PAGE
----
|File:Hexosaminidase A (heterodimer, with van der Waals interactions).jpg|
Hexosaminidase A (Hex A)
|PDB structures||RCSB PDB PDBe PDBsum|
|Gene Ontology||AmiGO / QuickGO|
Hexosaminidase (EC 22.214.171.124, beta-acetylaminodeoxyhexosidase, N-acetyl-beta-D-hexosaminidase, N-acetyl-beta-hexosaminidase, N-acetyl hexosaminidase, beta-hexosaminidase, beta-acetylhexosaminidinase, beta-D-N-acetylhexosaminidase, beta-N-acetyl-D-hexosaminidase, beta-N-acetylglucosaminidase, hexosaminidase A, N-acetylhexosaminidase, beta-D-hexosaminidase) is an enzyme involved in the hydrolysis of terminal N-acetyl-D-hexosamine residues in N-acetyl-β-D-hexosaminides.
Isozymes and genes
Lysosomal A, B, and S isozymes
|A||α/β heterodimer||only isozyme that can hydrolyze GM2 ganglioside in vivo|
|B||β/β homodimer||exists in tissues but no known physiological function|
|S||α/α homodimer||exists in tissues but no known physiological function|
The α and β subunits are encoded by separate genes, HEXA and HEXB respectively. Beta-hexosaminidase and the cofactor GM2 activator protein catalyze the degradation of the GM2 gangliosides and other molecules containing terminal N-acetyl hexosamines. Gene mutations in HEXB often result in Sandhoff disease; whereas, mutations in HEXA decrease the hydrolysis of GM2 gangliosides, which is the main cause of Tay–Sachs disease.
Even though the alpha and beta subunits of lysosomal hexosaminidase can both cleave GalNAc residues, only the alpha subunit is able to hydrolyze GM2 gangliosides because of a key residue, Arg-424, and a loop structure that forms from the amino acid sequence in the alpha subunit. The loop in the alpha subunit, consisting of Gly-280, Ser-281, Glu-282, and Pro-283 which is absent in the beta subunit, serves as an ideal structure for the binding of the GM2 activator protein (GM2AP), and arginine is essential for binding the N-acetyl-neuraminic acid residue of GM2 gangliosides. The GM2 activator protein transports GM2 gangliosides and presents the lipids to hexosaminidase, so a functional hexosaminidase enzyme is able to hydrolyze GM2 gangliosides into GM3 gangliosides by removing the N-acetylgalactosamine (GalNAc) residue from GM2 gangliosides.
Mechanism of action
A Michaelis complex consisting of a glutamate residue, a GalNAc residue on the GM2 ganglioside, and an aspartate residue leads to the formation of an oxazolinium ion intermediate. A glutamate residue (alpha Glu-323/beta Glu-355) works as an acid by donating its hydrogen to the glycosidic oxygen atom on the GalNAc residue. An aspartate residue (alpha Asp-322/beta Asp-354) positions the C2-acetamindo group so that it can be attacked by the nucleophile (N-acetamido oxygen atom on carbon 1 of the substrate). The aspartate residue stabilizes the positive charge on the nitrogen atom in the oxazolinium ion intermediate. Following the formation of the oxazolinium ion intermediate, water attacks the electrophillic acetal carbon. Glutamate acts as a base by deprotonating the water leading to the formation of the product complex and the GM3ganglioside.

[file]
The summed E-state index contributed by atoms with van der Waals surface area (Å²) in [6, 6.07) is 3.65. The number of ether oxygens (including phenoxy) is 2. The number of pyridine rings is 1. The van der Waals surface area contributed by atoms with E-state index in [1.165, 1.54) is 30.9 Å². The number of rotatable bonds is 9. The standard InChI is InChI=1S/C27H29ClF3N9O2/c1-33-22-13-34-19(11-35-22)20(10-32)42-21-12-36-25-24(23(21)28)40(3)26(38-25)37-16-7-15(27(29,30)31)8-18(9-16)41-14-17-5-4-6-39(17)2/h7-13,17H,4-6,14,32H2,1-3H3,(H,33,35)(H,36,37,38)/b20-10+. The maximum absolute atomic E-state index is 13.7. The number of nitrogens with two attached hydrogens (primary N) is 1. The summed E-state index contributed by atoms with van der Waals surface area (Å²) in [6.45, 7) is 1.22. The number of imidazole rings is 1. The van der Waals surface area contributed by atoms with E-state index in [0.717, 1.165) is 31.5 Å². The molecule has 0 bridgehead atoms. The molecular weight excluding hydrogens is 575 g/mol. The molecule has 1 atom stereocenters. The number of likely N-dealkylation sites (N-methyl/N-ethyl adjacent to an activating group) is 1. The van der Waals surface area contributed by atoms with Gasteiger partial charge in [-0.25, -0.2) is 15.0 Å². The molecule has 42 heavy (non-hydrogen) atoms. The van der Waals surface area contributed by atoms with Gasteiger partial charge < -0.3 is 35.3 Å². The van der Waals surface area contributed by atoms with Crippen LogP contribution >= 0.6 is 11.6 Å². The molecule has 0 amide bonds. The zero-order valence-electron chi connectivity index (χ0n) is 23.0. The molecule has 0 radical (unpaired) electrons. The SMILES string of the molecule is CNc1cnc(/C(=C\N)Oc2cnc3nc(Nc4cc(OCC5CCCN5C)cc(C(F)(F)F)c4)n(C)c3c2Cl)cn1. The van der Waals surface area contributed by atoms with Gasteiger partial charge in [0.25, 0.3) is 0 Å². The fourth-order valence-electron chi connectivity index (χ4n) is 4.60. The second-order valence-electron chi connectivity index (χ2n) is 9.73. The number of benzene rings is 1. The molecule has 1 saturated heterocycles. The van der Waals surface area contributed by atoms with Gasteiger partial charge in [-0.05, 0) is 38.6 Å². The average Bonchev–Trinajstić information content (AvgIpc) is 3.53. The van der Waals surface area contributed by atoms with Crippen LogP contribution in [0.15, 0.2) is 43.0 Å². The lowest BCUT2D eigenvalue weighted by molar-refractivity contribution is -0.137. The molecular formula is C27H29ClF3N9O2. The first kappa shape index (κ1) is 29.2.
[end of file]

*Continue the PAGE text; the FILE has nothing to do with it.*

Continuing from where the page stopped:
Gene mutations resulting in Tay–Sachs disease
There are numerous mutations that lead to hexosaminidase deficiency including gene deletions, nonsense mutations, and missense mutations. Tay–Sachs disease occurs when hexosaminidase A loses its ability to function. People with Tay–Sachs disease are unable to remove the GalNAc residue from the GM2 ganglioside, and as a result, they end up storing 100 to 1000 times more GM2 gangliosides in the brain than the normal person. Over 100 different mutations have been discovered just in infantile cases of Tay–Sachs disease alone.
The most common mutation, which occurs in over 80 percent of Tay–Sachs patients, results from a four base pair addition (TATC) in exon 11 of the Hex A gene. This insertion leads to an early stop codon, which causes the Hex A deficiency.
Children born with Tay–Sachs usually die between two and four years of age from aspiration and pneumonia. Tay–Sachs causes cerebral degeneration and blindness. Patients also experience flaccid extremities and seizures. At this point in time, there has been no cure or effective treatment of Tay–Sachs disease.
NAG-thiazoline, NGT, acts as mechanism based inhibitor of hexosaminidase A. In patients with Tay–Sachs disease (misfolded hexosaminidase A), NGT acts as a molecular chaperone by binding in the active site of hexosaminidase A which helps create a properly folded hexosaminidase A. The stable dimer conformation of hexosaminidase A has the ability to leave the endoplasmic reticulum and is directed to the lysosome where it can perform the degradation of GM2 gangliosides. The two subunits of hexosaminidase A are shown below:
Cytosolic C and D isozymes
The bifunctional protein NCOAT (nuclear cytoplasmic O-GlcNAcase and acetyltransferase) that is encoded by the MGEA5 gene possesses both hexosaminidase and histone acetyltransferase activities. NCOAT is also known as hexosaminidase C and has distinct substrate specificities compared to lysosomal hexosaminidase A. A single-nucleotide polymorphism in the human O-GlcNAcase gene is linked to diabetes mellitus type 2.
A fourth mammalian hexosaminidase polypeptide which has been designated hexosaminidase D (HEXDC) has recently been identified.
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- GeneReviews/NCBI/NIH/UW entry on hexosaminidase A deficiency, Tay–Sachs disease
- hexosaminidase A at the US National Library of Medicine Medical Subject Headings (MeSH)
- EC 126.96.36.199